Andersson, David E, Tainan University & Martin Andersson, JIBS, CESIS & Bjuggren, Per-Olof, Ratio, JIBS, CESIS & Högberg, Andreas, JIBS
Abstract: There is by now a vast literature on how institutional environments affect corporate investments. Much of this literature centres on corporate governance structures and the broader legal environment in which firms operate. This paper conducts a comparative analysis of three countries with on the surface similar ownership structures but different legal origin. The three countries in the study are Sweden, Taiwan and Hong Kong. These countries are known for strong family ownership but have different legal origins; Scandinavian, German and English, respectively. The paper describes the corporate governance structures in each respective country. Also, since Chinese informal institutions are typically strong and can potentially exert an influence on the actions of managers, these are explained.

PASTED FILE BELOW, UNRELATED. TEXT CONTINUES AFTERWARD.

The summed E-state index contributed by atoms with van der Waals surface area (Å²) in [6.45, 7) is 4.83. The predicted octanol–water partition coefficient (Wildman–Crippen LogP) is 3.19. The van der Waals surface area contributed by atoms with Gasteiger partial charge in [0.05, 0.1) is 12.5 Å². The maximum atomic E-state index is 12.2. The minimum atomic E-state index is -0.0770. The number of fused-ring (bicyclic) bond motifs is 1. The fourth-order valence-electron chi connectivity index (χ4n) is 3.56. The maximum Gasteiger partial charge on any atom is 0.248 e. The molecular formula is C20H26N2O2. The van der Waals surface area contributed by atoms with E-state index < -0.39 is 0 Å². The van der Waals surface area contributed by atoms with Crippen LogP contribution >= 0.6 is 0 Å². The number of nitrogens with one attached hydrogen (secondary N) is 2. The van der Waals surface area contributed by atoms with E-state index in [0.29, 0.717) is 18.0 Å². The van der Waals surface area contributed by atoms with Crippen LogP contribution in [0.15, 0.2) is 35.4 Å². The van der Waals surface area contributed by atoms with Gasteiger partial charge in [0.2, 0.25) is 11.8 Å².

The comparative analysis is based on an assessment of the countries’ investment performance by means of a marginal q approach. Differences in their performance are interpreted in view of the legal origin hypothesis. Furthermore, investments are decomposed such that returns on different sources of funds can be estimated.